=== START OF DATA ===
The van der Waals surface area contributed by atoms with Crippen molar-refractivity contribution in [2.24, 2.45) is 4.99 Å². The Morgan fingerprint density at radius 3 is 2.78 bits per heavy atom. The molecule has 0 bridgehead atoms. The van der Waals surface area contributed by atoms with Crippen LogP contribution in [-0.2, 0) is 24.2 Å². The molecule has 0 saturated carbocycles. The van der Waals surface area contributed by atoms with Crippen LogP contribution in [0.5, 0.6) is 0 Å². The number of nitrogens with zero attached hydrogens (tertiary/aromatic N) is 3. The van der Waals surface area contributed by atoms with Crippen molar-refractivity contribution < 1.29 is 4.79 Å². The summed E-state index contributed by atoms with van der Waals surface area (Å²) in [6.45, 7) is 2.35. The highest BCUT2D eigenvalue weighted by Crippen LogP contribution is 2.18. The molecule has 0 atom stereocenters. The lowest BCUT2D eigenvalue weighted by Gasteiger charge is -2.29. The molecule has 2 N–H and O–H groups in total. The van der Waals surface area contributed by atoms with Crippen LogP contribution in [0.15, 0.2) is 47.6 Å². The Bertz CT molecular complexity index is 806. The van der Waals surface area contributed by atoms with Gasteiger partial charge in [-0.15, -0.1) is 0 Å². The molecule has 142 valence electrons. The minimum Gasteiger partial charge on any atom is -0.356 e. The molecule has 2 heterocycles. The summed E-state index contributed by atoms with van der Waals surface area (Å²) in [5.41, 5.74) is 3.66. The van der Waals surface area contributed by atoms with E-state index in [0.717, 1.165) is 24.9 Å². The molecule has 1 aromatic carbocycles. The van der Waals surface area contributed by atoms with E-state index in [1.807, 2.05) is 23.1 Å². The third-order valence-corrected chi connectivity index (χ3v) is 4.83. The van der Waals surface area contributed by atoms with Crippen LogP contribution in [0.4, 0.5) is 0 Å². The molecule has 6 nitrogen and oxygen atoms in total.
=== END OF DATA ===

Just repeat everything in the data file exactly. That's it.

The van der Waals surface area contributed by atoms with Crippen molar-refractivity contribution in [2.24, 2.45) is 4.99 Å². The Morgan fingerprint density at radius 3 is 2.78 bits per heavy atom. The molecule has 0 bridgehead atoms. The van der Waals surface area contributed by atoms with Crippen LogP contribution in [-0.2, 0) is 24.2 Å². The molecule has 0 saturated carbocycles. The van der Waals surface area contributed by atoms with Crippen LogP contribution in [0.5, 0.6) is 0 Å². The number of nitrogens with zero attached hydrogens (tertiary/aromatic N) is 3. The van der Waals surface area contributed by atoms with Crippen molar-refractivity contribution < 1.29 is 4.79 Å². The summed E-state index contributed by atoms with van der Waals surface area (Å²) in [6.45, 7) is 2.35. The highest BCUT2D eigenvalue weighted by Crippen LogP contribution is 2.18. The molecule has 0 atom stereocenters. The lowest BCUT2D eigenvalue weighted by Gasteiger charge is -2.29. The molecule has 2 N–H and O–H groups in total. The van der Waals surface area contributed by atoms with Crippen LogP contribution in [0.15, 0.2) is 47.6 Å². The Bertz CT molecular complexity index is 806. The van der Waals surface area contributed by atoms with Gasteiger partial charge in [-0.15, -0.1) is 0 Å². The molecule has 142 valence electrons. The minimum Gasteiger partial charge on any atom is -0.356 e. The molecule has 2 heterocycles. The summed E-state index contributed by atoms with van der Waals surface area (Å²) in [5.41, 5.74) is 3.66. The van der Waals surface area contributed by atoms with E-state index in [0.717, 1.165) is 24.9 Å². The molecule has 1 aromatic carbocycles. The van der Waals surface area contributed by atoms with E-state index in [1.807, 2.05) is 23.1 Å². The third-order valence-corrected chi connectivity index (χ3v) is 4.83. The van der Waals surface area contributed by atoms with Crippen LogP contribution in [0.4, 0.5) is 0 Å². The molecule has 6 nitrogen and oxygen atoms in total.